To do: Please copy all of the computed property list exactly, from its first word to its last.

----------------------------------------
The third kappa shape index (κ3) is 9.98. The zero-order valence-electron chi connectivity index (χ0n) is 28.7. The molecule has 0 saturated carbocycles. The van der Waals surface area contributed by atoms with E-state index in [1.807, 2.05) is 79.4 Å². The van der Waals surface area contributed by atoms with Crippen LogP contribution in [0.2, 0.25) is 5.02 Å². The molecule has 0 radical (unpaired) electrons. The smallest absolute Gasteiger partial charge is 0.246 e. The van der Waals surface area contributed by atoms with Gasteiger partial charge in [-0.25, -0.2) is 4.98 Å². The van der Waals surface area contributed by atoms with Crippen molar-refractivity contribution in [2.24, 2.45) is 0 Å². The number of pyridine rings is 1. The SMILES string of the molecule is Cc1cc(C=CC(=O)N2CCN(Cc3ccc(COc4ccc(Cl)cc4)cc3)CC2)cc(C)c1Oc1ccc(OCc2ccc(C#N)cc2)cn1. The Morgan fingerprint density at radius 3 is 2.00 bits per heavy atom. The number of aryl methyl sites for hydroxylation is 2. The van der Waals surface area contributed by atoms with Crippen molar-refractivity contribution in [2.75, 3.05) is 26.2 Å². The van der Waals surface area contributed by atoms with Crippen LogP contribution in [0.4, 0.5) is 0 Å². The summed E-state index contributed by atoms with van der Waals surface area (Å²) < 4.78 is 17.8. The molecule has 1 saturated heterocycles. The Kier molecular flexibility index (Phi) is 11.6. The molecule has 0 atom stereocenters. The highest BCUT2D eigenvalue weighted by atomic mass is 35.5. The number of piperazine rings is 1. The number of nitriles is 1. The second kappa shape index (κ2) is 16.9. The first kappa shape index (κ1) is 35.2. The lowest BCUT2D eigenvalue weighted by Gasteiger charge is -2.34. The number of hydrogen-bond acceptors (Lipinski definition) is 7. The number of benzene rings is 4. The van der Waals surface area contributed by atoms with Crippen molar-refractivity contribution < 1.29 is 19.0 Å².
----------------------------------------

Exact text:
The third kappa shape index (κ3) is 9.98. The zero-order valence-electron chi connectivity index (χ0n) is 28.7. The molecule has 0 saturated carbocycles. The van der Waals surface area contributed by atoms with E-state index in [1.807, 2.05) is 79.4 Å². The van der Waals surface area contributed by atoms with Crippen LogP contribution in [0.2, 0.25) is 5.02 Å². The molecule has 0 radical (unpaired) electrons. The smallest absolute Gasteiger partial charge is 0.246 e. The van der Waals surface area contributed by atoms with Gasteiger partial charge in [-0.25, -0.2) is 4.98 Å². The van der Waals surface area contributed by atoms with Crippen molar-refractivity contribution in [2.24, 2.45) is 0 Å². The number of pyridine rings is 1. The SMILES string of the molecule is Cc1cc(C=CC(=O)N2CCN(Cc3ccc(COc4ccc(Cl)cc4)cc3)CC2)cc(C)c1Oc1ccc(OCc2ccc(C#N)cc2)cn1. The Morgan fingerprint density at radius 3 is 2.00 bits per heavy atom. The number of aryl methyl sites for hydroxylation is 2. The van der Waals surface area contributed by atoms with Crippen molar-refractivity contribution in [2.75, 3.05) is 26.2 Å². The van der Waals surface area contributed by atoms with Crippen LogP contribution in [0.4, 0.5) is 0 Å². The summed E-state index contributed by atoms with van der Waals surface area (Å²) < 4.78 is 17.8. The molecule has 1 saturated heterocycles. The Kier molecular flexibility index (Phi) is 11.6. The molecule has 0 atom stereocenters. The highest BCUT2D eigenvalue weighted by atomic mass is 35.5. The number of piperazine rings is 1. The number of nitriles is 1. The second kappa shape index (κ2) is 16.9. The first kappa shape index (κ1) is 35.2. The lowest BCUT2D eigenvalue weighted by Gasteiger charge is -2.34. The number of hydrogen-bond acceptors (Lipinski definition) is 7. The number of benzene rings is 4. The van der Waals surface area contributed by atoms with Crippen molar-refractivity contribution < 1.29 is 19.0 Å².